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Nothing Says Heading Back to College Like Legal Documents

When I would drive back to school in Ann Arbor each September, I was able to cram all of my stuff into my green AMC Matador. (Sweet ride.) My two, oversized stereo speakers took up most of the back seat. As I wandered off to college, neither my parents nor I considered the need to address possible legal issues involving potential health care treatment. It was a simpler time.

Today, we must consider the privacy protections in place that impact the ability of parents to access information about their adult children. Once children reach the age of 18, federal rules prohibit health care providers from sharing medical or financial records with their parents without consent. So if Junior ends up in the clinic due to questionable extra-curricular activities, his parents can't obtain any information about the situation.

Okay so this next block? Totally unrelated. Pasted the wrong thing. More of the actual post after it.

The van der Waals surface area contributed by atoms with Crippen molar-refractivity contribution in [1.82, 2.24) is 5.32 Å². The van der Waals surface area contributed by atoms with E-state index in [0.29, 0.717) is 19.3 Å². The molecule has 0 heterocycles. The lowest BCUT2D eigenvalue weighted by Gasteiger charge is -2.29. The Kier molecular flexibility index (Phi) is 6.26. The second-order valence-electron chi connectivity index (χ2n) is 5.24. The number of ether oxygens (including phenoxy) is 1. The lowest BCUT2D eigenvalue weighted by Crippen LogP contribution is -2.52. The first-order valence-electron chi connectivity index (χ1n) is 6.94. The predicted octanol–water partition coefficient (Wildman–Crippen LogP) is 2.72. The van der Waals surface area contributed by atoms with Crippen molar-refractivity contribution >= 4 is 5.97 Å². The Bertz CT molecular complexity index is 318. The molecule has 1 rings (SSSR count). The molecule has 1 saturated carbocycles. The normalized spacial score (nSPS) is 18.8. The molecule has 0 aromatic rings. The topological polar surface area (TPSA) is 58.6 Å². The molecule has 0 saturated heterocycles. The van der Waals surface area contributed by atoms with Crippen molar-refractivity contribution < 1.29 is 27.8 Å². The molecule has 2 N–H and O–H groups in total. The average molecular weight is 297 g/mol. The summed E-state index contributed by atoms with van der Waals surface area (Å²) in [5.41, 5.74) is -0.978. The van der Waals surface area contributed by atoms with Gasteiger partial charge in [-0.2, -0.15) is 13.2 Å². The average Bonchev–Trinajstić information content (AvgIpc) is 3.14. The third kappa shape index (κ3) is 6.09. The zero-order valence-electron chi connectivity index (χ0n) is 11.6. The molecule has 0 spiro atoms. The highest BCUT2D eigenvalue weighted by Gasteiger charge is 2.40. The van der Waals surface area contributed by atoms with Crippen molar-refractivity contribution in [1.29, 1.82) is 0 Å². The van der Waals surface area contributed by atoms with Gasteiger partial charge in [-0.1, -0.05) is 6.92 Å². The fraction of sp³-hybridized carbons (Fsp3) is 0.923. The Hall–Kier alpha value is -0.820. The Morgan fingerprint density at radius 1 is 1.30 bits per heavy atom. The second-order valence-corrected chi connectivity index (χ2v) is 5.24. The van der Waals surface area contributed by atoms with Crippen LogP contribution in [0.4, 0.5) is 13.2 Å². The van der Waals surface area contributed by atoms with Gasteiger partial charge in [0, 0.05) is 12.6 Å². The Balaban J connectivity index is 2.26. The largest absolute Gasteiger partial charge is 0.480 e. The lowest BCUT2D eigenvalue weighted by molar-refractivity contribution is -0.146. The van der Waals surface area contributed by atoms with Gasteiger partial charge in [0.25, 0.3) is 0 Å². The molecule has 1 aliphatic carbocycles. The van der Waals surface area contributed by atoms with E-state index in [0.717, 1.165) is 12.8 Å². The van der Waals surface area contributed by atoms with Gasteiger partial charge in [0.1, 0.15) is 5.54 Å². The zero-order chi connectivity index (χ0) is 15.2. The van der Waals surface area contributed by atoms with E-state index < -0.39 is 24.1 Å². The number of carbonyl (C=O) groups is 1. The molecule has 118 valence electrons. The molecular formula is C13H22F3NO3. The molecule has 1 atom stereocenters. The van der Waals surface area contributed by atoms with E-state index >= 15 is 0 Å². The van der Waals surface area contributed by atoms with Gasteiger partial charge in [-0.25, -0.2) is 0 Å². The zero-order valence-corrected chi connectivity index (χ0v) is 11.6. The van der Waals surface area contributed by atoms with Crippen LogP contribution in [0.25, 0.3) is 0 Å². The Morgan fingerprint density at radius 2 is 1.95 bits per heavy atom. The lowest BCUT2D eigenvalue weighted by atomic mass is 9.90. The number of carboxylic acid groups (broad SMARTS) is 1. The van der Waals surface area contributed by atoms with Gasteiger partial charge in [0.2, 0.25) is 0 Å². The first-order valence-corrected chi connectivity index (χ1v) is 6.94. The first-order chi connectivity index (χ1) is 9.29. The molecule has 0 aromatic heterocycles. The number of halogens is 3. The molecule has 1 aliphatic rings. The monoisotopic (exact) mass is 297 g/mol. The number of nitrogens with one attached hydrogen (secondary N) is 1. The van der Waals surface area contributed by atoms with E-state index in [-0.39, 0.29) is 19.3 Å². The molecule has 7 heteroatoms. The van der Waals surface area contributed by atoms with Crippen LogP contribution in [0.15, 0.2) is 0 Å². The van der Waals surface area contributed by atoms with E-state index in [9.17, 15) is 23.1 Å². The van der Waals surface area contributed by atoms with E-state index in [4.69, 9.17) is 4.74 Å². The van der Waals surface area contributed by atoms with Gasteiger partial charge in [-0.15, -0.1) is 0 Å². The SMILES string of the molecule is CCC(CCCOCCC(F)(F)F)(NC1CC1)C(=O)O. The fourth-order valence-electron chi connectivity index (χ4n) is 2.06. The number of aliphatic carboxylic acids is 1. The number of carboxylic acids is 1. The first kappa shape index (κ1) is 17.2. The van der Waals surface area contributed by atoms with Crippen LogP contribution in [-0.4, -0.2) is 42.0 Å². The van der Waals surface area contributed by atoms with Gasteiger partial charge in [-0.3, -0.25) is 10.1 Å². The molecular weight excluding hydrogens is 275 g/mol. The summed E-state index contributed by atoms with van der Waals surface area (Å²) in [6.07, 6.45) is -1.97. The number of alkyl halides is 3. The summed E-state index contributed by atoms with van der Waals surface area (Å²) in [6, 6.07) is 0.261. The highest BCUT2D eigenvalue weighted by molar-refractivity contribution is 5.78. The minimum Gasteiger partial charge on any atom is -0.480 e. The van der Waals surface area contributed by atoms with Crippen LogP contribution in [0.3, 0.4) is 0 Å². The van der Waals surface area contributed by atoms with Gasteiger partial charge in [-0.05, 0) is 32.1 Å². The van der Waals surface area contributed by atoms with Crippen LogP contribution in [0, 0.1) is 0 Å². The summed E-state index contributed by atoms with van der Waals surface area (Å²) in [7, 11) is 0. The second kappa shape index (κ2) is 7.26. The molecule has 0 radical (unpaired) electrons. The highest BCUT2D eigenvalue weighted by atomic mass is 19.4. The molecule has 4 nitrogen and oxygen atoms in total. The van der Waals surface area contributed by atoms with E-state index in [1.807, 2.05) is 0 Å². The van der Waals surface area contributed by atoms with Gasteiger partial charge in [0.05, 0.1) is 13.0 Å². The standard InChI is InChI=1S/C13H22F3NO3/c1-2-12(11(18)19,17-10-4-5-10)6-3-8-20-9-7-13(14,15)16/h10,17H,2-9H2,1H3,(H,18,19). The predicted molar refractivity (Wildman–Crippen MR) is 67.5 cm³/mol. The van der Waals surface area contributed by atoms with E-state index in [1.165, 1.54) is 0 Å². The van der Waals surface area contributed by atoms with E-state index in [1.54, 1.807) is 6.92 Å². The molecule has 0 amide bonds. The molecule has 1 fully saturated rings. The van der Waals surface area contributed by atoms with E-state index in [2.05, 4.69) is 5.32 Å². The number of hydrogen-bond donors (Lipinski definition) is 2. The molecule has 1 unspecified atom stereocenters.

Parents should have their adult children obtain the following documents, keeping in mind that state laws may differ:

  • HIPAA Release - Authorizes designated persons to receive otherwise private medical records.
  • Health Care Proxy - Designates a proxy to obtain information and make medical decisions if the individual lacks the capacity to do so.
  • Durable Power of Attorney - Authorizes an agent to manage finances and sign legal documents if the individual is deemed incapacitated.

These concerns apply to all adults, not just college students. I recently explained to a 30-year-old that his wife does not have the right to see his medical records. She needs his authorization.

It's incumbent upon all of us to prepare for such exigencies, no matter how long it's been since you've hung out around campus.

Words of Wisdom

Cauliflower is nothing but cabbage with a college education. -Mark Twain